I believe in a fearless life. Like many things we believe in, it is something I work towards. I try not to be afraid.
I am not particularly afraid of dying. I believe there just might be something for us after we die; I don’t know exactly what, but I think it exists, so I have the anticipation of anticipating it, but not until the time comes – there is too much to live for now.
Before I got control of myself, before I discovered my own strength and confidence, I spent over 20 years living in fear, worrying about ridiculous things like hot water heaters blowing up, or elevators stalling with me inside, or large windows shattering without warning. In the winter I kept a hammer in the car to break a window, something to cut through seat belts, and a rope with loops tied in it that could be fastened around each child’s waist to pull them to safety. I was afraid that I’d slide off the road and into a cranberry bog when it was icy. I don’t think cranberry bogs are very deep; it wasn’t a rational fear.
For years I worried about the end-of-the-world-as-we-know-it. I always made sure that there was many months worth of food in the pantry and cellar and ammunition for the guns. I told myself I could shoot a looter – to protect my children – I tried to make myself believe it.
I made sure I knew how to grow and preserve my own foods without electricity. I kept spare parts for the essential pieces of equipment, used wood to heat the house, and got water from a spring on the side of the mountain. I raised sheep for meat and wool. I knew how to spin and weave. I had a treadle sewing machine so that I could make clothing even if electricity was unavailable.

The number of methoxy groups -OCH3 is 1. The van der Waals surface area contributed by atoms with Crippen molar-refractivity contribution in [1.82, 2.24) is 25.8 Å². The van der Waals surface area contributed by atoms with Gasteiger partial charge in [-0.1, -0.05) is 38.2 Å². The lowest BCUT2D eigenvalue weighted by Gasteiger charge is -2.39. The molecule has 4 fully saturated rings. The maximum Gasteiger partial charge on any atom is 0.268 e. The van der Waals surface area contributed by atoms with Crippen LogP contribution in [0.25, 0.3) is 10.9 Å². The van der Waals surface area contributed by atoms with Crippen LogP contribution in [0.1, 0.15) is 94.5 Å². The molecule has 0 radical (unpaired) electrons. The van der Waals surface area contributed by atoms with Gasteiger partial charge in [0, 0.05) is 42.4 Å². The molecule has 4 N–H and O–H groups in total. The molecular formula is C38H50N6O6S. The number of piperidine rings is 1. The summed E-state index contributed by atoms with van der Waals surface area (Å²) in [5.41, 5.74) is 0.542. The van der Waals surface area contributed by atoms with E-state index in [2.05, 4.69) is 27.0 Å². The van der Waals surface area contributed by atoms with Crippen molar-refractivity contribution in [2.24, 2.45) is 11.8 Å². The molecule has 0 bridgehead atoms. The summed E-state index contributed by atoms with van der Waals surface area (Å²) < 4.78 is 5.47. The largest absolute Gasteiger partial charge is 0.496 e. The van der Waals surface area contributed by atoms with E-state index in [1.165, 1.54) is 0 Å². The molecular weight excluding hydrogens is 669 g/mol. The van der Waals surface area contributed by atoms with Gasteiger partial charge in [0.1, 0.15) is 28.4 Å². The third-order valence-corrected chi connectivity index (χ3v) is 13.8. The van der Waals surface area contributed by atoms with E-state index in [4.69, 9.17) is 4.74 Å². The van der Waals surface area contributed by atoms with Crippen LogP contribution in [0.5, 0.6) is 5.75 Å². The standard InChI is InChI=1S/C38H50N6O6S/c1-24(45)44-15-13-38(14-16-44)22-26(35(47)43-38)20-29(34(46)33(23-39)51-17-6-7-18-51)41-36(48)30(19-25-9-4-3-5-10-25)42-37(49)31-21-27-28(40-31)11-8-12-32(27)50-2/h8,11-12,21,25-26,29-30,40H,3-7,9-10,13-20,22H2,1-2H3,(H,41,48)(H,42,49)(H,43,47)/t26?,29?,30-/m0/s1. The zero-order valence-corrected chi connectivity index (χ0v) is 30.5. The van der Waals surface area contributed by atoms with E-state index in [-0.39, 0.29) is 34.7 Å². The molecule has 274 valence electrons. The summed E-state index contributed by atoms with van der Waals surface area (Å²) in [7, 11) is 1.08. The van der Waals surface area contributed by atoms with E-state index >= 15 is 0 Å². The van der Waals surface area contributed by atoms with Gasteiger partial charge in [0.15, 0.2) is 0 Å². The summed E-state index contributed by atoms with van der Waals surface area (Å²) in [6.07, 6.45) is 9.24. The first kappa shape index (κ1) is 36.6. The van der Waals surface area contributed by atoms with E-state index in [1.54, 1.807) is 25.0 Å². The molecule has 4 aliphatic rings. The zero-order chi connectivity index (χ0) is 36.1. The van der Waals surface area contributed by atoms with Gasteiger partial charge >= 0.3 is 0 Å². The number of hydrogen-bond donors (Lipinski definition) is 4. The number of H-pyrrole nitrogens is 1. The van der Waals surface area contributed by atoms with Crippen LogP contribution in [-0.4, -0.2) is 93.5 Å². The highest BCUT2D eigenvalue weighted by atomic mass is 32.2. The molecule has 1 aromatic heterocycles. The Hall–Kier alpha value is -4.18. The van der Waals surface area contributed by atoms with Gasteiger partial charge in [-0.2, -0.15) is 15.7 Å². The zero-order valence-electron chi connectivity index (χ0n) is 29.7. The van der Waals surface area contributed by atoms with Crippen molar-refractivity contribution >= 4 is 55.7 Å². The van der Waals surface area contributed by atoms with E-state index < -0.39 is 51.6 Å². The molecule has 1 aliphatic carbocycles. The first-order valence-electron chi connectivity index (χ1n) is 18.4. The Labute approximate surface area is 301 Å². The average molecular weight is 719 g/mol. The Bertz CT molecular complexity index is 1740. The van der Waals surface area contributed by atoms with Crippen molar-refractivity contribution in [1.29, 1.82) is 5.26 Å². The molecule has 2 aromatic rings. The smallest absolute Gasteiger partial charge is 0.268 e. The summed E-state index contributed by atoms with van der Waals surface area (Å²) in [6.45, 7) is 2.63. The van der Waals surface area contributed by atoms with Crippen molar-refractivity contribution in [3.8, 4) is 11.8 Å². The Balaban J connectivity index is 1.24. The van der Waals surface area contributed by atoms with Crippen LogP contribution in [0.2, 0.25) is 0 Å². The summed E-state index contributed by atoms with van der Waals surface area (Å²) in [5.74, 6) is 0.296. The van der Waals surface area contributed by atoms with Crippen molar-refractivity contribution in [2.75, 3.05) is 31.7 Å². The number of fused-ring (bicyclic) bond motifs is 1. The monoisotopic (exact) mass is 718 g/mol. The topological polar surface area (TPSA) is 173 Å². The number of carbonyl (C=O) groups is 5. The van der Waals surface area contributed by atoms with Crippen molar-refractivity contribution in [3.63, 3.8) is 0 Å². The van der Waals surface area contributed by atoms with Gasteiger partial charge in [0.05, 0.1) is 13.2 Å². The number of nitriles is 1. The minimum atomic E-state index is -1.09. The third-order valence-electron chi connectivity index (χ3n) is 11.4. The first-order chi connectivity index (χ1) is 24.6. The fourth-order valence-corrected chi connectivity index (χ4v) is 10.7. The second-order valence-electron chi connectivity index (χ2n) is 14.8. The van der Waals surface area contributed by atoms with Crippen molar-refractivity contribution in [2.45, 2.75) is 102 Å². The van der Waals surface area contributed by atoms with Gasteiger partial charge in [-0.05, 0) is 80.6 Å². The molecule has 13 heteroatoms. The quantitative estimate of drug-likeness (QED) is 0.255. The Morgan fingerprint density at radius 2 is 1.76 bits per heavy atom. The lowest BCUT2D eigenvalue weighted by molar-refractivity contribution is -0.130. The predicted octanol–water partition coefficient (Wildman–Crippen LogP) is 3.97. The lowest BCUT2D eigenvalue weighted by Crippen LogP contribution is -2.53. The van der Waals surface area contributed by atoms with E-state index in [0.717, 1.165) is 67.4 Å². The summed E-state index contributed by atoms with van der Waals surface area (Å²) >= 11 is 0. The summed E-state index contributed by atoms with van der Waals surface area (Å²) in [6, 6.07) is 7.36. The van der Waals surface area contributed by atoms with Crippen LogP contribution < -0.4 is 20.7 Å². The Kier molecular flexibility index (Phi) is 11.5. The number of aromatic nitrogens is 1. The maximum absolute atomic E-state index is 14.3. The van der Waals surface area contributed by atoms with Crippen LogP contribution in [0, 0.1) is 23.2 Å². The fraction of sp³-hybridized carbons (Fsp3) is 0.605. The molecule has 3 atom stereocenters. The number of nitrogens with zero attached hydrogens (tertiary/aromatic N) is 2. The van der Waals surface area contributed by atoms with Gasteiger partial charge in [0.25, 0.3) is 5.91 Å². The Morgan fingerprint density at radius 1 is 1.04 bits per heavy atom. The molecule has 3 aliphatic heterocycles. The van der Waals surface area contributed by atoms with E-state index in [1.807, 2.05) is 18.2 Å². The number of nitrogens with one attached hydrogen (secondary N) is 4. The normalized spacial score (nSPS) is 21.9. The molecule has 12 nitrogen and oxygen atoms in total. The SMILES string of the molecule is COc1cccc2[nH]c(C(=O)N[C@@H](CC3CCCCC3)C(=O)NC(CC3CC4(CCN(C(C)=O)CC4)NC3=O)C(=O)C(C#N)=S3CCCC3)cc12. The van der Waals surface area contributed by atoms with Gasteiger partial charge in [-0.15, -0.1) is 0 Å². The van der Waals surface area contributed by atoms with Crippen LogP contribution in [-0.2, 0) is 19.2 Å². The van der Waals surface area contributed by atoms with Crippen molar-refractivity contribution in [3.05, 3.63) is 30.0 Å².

I remember deciding we should not buy a piece of property solely because the house would be visible from the highway and we lived just about where people fleeing from Washington DC would run out of gasoline.
My then-husband liked to exaggerate the risks and encourage the fear in me that kept me agitated most of the time. It made him seem an indispensable source of security – the mighty hunter, the protector, the madman openly longing for the downfall of civilization, fantasizing about being out in the wilderness, tackling the natural world. He was forever telling people he was born in the wrong century – that he wished he’d been born when the men were men and the women knew a good thing when they saw it. He couldn’t help exaggerating and feeding me a daily diet of fear. It was how he made himself feel good about being him.
It took me a long time to realize that I was out from under that dark shadow; that I no longer worried about catastrophes or disasters or my husband. It crept up on me, in the midst of a nasty divorce. One morning I discovered that I wasn’t afraid and that I hadn’t been in a long, long time.
I believe in a fearless life. The belief itself feels like a victory.
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